LORI CLARK: Well, I mean, definitely valuable. I think for us, especially lately, there's so much noise around electrification, and a lot of that is coming from groups that maybe have a bias towards electrification being the one and only solution. And being able to cut through some of the bias and really get it, OK, from a fuel neutral perspective, what is the most feasible, the most successful, the most long term answer for this specific application in this specific fleet in the specific user?
Being able to turn to technical assistance, and know that we're getting that unbiased– the answer that is really with the best interest of the end user in mind has been very valuable, and I think the fleets really respond well to that, to knowing that this is coming from a reputable source that is out to provide assistance and not out to advance one particular solution over the other. So I think that's really helpful. It's helpful for us as staff, and it's helpful for the fleets that we serve.
JOHN GONZALEZ: Great. Thank you. Thank you for that input. Hey, Steve, what are your thoughts?
STEVE TROWBRIDGE: Well, to be able to take– when we're implementing technology that's not tried and true, things happen. Unexpected things happen, and some of the strangest problems occur. These people take the time to scientifically look at it, analyze it, break it down. And they put you in contact with people that can make a difference, the manufacturers at the deepest levels you need to go to. It's really a fantastic resource. It will help you be a better coordinator, and it will help provide goodwill for cleaner burning fuels.
JOHN GONZALEZ: Great. Thanks for those thoughts, Steve. Rita, I'm putting you at the end here, but that means– that means that you're just on the hot seat at the very back. But you definitely not least here.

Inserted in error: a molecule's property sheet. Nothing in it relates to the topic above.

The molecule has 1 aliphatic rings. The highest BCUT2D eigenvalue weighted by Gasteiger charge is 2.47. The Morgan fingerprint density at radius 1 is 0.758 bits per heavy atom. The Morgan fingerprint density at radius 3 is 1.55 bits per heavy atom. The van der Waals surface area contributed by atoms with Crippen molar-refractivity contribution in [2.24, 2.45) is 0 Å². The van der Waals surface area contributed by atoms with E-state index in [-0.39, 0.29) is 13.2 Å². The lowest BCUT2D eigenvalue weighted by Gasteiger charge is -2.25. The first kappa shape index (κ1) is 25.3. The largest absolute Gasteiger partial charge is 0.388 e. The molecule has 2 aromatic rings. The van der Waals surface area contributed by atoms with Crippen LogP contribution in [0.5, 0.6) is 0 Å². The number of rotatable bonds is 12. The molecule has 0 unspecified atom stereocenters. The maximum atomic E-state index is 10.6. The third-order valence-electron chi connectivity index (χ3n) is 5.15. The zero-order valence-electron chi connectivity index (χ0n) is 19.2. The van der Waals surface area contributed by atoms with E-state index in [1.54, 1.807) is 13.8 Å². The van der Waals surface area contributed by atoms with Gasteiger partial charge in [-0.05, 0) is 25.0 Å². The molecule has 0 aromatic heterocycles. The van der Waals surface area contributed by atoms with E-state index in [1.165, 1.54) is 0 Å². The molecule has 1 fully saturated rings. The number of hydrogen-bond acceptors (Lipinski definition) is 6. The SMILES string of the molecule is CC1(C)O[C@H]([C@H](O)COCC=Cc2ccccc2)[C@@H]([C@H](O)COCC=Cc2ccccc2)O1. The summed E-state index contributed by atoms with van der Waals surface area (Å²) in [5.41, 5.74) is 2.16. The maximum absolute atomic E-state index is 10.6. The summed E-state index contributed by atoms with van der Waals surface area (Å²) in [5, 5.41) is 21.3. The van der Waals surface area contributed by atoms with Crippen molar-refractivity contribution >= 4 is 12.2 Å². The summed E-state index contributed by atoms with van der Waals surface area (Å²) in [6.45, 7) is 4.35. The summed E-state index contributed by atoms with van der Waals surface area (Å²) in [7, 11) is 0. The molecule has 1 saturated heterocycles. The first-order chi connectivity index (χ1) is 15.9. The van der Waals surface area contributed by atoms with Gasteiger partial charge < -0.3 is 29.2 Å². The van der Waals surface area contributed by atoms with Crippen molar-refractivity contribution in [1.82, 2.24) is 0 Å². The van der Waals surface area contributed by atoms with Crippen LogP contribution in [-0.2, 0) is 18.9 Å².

RITA EBERT: OK. One of the important things about working with technical assistance is, people– we want to spread the word for Clean Cities. We don't want to have a black eye. And when people put their faith in us, we have people to go to when we have issues. This is very, very important. If we had just given the funding available to the town and not been able to work with them after the process– because things do happen, as we've said, we drop the ball on them.
So we have to follow through on all of our projects. And thanks to technical assistance, we could do that. And with any technology, any alternative fuel, it's nice to know that we have back up. So it also helps the coalition, it helps the stakeholder member, and it also helps us with the vehicle dealership. So then they're not stuck holding the load by themselves.
So it is very, very important that it's a big circle. We all like a snowball effect. We all have to help one another, and that also helps the coalitions thrive. And our coalition thrives because we look for the help. We try to finance this. We don't drop the ball when you get the vehicle, we say, OK, see you. We have to follow through to make sure these vehicles are doing the best they can, and if there's an issue, we have to address it.
JOHN GONZALEZ: Great input, Rita. Great input. I want to say thank you to all three of you. We appreciate your time today on this podcast sharing. Those things that have happened with you and your coalitions and you personally as far as how that has impacted you, and how it's helped your stakeholders move forward and keep their projects going. Those are pieces that everybody needs to hear about because that's really what we're all about. From a Clean City standpoint, is helping our stakeholders be successful in their adventures in alternative fuels.
So I want to say thank you for attending today, and we appreciate that. And always remember to reach out to technical service and we can help you hopefully with your issues. If not, we can find folks that can help you with that. Thank you for your time.
RITA EBERT: Thank you, John.
STEVE TROWBRIDGE: Thank You.
LORI CLARK: Thank you.
JOHN GONZALEZ: Thanks.
MOLLIE PUTZING: Thank you, John. And thanks, again, to Lori, Rita, and Steve for joining us. That's it for this episode of On The Go. As we wrap up, I want to thank the US Department of Energy's Vehicle Technologies Office and our team here at the National Renewable Energy Lab for their support. Also, a big thanks to Brittany Conrad and Vern Slocum our podcast editors. If you want to learn more about Clean Cities and its partnerships to advance affordable, efficient, and clean transportation options to accelerate the development and widespread use of a variety of innovative transportation technologies, visit us at cleancities.energy.gov.